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Pinwheel Cookies with Dates

Pinwheel Cookies with Dates


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Just in time for Holiday Cookie Exchange are these take on the classic date pinwheel cookie.MORE+LESS-

Make with

Pillsbury Cookie Dough

1

cup finely chopped walnuts

2

packages Pillsbury™ refrigerated sugar cookie dough

Hide Images

  • 1

    Combine dates, sugar, nuts, and water. Some methods have the nuts added after, my family usually just throws in the nuts at the beginning. I’ve done it both ways, tastes the same.

  • 2

    Bring to a boil, reduce heat and cook slowly until thickened, stirring frequently. Let mixture cool.

  • 3

    Place the cookie dough between two pieces of wax paper.

  • 4

    Roll the cookie dough out using a rolling pin.

  • 5

    Lift the top sheet of wax paper.

  • 6

    Shape the cookie dough with your hands to more of a rectangle shape if too round.

  • 7

    Place filling onto rolled out cookie dough. Spread filling out leaving about 1/2 inch around all the edges.

  • 8

    Using the wax paper as you guide, starting at one of the long ends, slowly roll up the cookie dough in jelly roll form.

  • 9

    Roll the dough all the way up until a log is formed

  • 10

    Roll up dough in waxed paper and seal ends to prevent air from getting in. Place in fridge for at least 4 hours if not overnight. If in a super rush you can place in freezer for 30 minutes.

  • 11

    Using a serrated knife, slice the cookie log about 1/4 of an inch.

  • 12

    Using your hands, reshape the cookies into more round forms.

  • 13

    Place cookies on a greased cookie sheet.

  • 14

    Bake at 375°F for 9-11 minutes and get golden brown around the edges. The filling will stay up and the cookies will sink a little making the spiral very predominate.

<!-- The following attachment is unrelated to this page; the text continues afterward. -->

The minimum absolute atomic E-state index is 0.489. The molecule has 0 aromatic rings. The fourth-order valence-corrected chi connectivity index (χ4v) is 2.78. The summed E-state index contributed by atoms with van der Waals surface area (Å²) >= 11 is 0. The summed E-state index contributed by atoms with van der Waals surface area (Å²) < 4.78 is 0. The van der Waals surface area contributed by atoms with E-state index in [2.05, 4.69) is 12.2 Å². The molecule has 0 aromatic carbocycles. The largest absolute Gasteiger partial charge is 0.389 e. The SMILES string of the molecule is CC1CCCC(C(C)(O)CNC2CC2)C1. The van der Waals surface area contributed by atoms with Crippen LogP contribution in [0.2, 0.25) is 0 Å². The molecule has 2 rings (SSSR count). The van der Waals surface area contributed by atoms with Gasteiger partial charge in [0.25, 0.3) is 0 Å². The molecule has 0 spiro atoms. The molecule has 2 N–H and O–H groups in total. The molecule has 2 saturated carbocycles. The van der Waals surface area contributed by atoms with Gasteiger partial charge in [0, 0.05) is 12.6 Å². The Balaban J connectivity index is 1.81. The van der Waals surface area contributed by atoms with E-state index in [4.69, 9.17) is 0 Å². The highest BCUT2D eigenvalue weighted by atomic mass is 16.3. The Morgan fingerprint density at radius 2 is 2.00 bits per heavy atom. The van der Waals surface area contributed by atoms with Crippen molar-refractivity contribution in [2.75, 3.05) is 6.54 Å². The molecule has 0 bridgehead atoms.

No nutrition information available for this recipe

More About This Recipe

  • I turned my nose up at Date Pinwheel Cookies as a kid, but now I love them.

    We had them every year at every Christmas (and only at Christmas) I can remember. They were just a boring cookie with fruit in them ("Ewww", said the 10 year old me). But as I grew, so did my palate.

    Now it’s a different story. If they aren’t on the giant cookie tray I feel like something is missing!

    To make things a little easier on myself this year, I decided to try making them using Pillsbury Sugar Cookie Dough. They do taste different (as the originals use brown sugar) and they look a little different, but I actually like the look. The original cookies are brown on brown; this version makes it easier to see the pinwheel.

    Note: These instructions below are for one roll of cookies, but the recipe is for two rolls. Simply follow the instructions again to make the second roll.

    To make the cookies, begin by gathering dates, sugar, nuts, and water.